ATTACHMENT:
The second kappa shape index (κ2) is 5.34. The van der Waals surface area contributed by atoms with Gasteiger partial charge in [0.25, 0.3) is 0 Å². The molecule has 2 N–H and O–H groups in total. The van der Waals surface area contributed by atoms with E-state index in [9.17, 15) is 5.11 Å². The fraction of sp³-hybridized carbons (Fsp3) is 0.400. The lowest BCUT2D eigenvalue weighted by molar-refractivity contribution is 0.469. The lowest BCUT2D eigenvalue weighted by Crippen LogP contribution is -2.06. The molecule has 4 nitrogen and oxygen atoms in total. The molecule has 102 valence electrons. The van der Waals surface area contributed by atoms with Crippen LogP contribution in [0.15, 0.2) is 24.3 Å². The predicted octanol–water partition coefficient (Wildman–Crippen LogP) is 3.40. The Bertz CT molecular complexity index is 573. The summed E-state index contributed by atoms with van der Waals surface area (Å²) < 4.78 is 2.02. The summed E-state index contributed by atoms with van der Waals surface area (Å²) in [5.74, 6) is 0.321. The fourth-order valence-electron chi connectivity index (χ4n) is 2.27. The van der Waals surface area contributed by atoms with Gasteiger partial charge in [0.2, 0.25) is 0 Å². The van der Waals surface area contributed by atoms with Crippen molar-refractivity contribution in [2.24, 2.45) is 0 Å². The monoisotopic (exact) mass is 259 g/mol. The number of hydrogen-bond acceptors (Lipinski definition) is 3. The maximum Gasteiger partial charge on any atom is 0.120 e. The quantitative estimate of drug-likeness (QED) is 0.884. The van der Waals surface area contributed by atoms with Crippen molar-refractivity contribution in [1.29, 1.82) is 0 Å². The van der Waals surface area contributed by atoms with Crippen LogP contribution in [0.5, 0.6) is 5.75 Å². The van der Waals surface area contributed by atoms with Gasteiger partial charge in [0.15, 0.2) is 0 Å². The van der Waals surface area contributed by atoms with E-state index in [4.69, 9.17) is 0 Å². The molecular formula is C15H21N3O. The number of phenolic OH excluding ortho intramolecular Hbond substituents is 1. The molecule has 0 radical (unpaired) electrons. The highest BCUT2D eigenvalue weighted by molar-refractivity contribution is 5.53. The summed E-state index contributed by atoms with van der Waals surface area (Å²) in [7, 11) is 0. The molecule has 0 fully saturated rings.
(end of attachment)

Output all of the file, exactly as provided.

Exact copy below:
The second kappa shape index (κ2) is 5.34. The van der Waals surface area contributed by atoms with Gasteiger partial charge in [0.25, 0.3) is 0 Å². The molecule has 2 N–H and O–H groups in total. The van der Waals surface area contributed by atoms with E-state index in [9.17, 15) is 5.11 Å². The fraction of sp³-hybridized carbons (Fsp3) is 0.400. The lowest BCUT2D eigenvalue weighted by molar-refractivity contribution is 0.469. The lowest BCUT2D eigenvalue weighted by Crippen LogP contribution is -2.06. The molecule has 4 nitrogen and oxygen atoms in total. The molecule has 102 valence electrons. The van der Waals surface area contributed by atoms with Crippen LogP contribution in [0.15, 0.2) is 24.3 Å². The predicted octanol–water partition coefficient (Wildman–Crippen LogP) is 3.40. The Bertz CT molecular complexity index is 573. The summed E-state index contributed by atoms with van der Waals surface area (Å²) < 4.78 is 2.02. The summed E-state index contributed by atoms with van der Waals surface area (Å²) in [5.74, 6) is 0.321. The fourth-order valence-electron chi connectivity index (χ4n) is 2.27. The van der Waals surface area contributed by atoms with Gasteiger partial charge in [0.2, 0.25) is 0 Å². The van der Waals surface area contributed by atoms with Crippen molar-refractivity contribution in [2.24, 2.45) is 0 Å². The monoisotopic (exact) mass is 259 g/mol. The number of hydrogen-bond acceptors (Lipinski definition) is 3. The maximum Gasteiger partial charge on any atom is 0.120 e. The quantitative estimate of drug-likeness (QED) is 0.884. The van der Waals surface area contributed by atoms with Crippen molar-refractivity contribution in [1.29, 1.82) is 0 Å². The van der Waals surface area contributed by atoms with Crippen LogP contribution in [0.5, 0.6) is 5.75 Å². The van der Waals surface area contributed by atoms with Gasteiger partial charge in [0.15, 0.2) is 0 Å². The van der Waals surface area contributed by atoms with E-state index in [4.69, 9.17) is 0 Å². The molecular formula is C15H21N3O. The number of phenolic OH excluding ortho intramolecular Hbond substituents is 1. The molecule has 0 radical (unpaired) electrons. The highest BCUT2D eigenvalue weighted by molar-refractivity contribution is 5.53. The summed E-state index contributed by atoms with van der Waals surface area (Å²) in [7, 11) is 0. The molecule has 0 fully saturated rings.